5 Lessons for AM, part 1/3: Can COVID-19 kill 3D Printing?

Blogpost Brian Crotty | April 29, 2020

3D printing has shown high potential in reacting to the supply chain crisis. And yes, the distributed manufacturing concept carries hope for building more resilient supply chains. But the COVID-19 crisis fleshed out some crucial limitations of 3D printing as a response tool. 

The global economic downturn will severely impact innovation budgets where 3D printing is classified for most organizations. But there are also ways forward to show how to develop 3D printing as a daily procurement tool to create resilient supply chains. 

It’s time to thoroughly work on building digital AM qualified inventories.

COVID-19 Lessons for the 3D Printing Industry

Over the course of March 2020, the COVID-19 crisis brought the world’s attention to 3D printing with distributed efforts to 3D print face shields, rapidly develop 3D printed testing swabs using Formlabs and Carbon technologies and producing life-saving ventilator parts. But it also revealed several challenges with questions around legal production, part qualification and integrating 3D printing as part of a larger assembly chain. These are all challenges that existed before, but were emphasized during the crisis. and need to be solved if the industry wants to confirm its place within the manufacturing value chain. So the COVID-19 response has been a testing ground to quickly show what components need to be put in place for more resilient stocks digitalization and qualification, during crisis times and after.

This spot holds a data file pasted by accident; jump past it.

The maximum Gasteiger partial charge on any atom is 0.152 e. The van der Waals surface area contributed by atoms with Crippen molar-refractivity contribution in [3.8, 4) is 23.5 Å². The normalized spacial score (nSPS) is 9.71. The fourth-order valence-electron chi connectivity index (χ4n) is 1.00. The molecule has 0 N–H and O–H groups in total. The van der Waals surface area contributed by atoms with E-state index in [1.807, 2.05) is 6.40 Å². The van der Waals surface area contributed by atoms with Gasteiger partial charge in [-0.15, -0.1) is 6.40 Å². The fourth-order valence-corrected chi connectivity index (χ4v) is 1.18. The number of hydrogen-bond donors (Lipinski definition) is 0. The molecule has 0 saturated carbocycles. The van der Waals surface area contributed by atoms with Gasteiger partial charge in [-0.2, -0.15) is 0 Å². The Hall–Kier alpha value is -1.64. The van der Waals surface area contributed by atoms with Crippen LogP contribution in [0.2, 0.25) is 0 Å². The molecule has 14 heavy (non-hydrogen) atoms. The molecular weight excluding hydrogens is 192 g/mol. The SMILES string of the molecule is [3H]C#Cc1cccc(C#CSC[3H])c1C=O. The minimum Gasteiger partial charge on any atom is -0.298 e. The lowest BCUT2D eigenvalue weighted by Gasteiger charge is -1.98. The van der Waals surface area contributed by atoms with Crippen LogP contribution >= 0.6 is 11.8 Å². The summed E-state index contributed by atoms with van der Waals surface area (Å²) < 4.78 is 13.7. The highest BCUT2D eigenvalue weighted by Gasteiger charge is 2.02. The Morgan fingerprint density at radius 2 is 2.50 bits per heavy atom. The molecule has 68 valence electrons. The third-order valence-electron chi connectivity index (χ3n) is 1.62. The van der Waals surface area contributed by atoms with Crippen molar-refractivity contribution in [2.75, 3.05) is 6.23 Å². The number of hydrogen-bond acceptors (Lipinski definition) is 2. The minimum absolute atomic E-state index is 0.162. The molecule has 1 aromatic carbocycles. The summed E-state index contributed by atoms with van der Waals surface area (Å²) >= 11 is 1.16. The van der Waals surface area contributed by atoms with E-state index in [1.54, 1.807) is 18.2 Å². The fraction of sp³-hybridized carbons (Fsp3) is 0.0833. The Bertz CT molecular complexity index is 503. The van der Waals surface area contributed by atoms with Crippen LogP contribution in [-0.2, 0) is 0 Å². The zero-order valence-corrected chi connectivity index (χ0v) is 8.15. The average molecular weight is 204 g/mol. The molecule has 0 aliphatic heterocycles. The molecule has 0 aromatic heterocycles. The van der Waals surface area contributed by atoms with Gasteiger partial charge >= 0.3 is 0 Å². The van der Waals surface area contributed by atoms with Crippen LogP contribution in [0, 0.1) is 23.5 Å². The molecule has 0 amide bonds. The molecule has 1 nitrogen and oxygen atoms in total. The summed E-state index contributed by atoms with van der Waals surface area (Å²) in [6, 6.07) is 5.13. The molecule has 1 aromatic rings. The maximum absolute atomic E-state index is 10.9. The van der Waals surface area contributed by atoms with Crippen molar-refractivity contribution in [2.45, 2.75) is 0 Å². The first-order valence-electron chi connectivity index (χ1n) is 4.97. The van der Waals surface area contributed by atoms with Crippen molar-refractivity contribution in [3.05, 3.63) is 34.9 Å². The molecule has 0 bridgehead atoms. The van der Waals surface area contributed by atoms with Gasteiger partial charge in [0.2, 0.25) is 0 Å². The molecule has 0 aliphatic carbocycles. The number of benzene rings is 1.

3YOURMIND Covid Response Part Identification platform

Over the past six weeks, 3YOURMIND has put together their covid response platform, a network of 3D Printing Providers, testing and certification organizations, medical design teams, original equipment manufacturers and medical centers. The organizational effort helped highlight the unique value 3D printing can bring, but also revealed five key lessons.

The 3D Printing community is poised to prove that this technology is not only a crisis response technology - the crisis has highlighted particular niches of further potential for 3D printing. Now we can move beyond the immediate circumstances to continue building even more agile, resilient and sustainable production systems.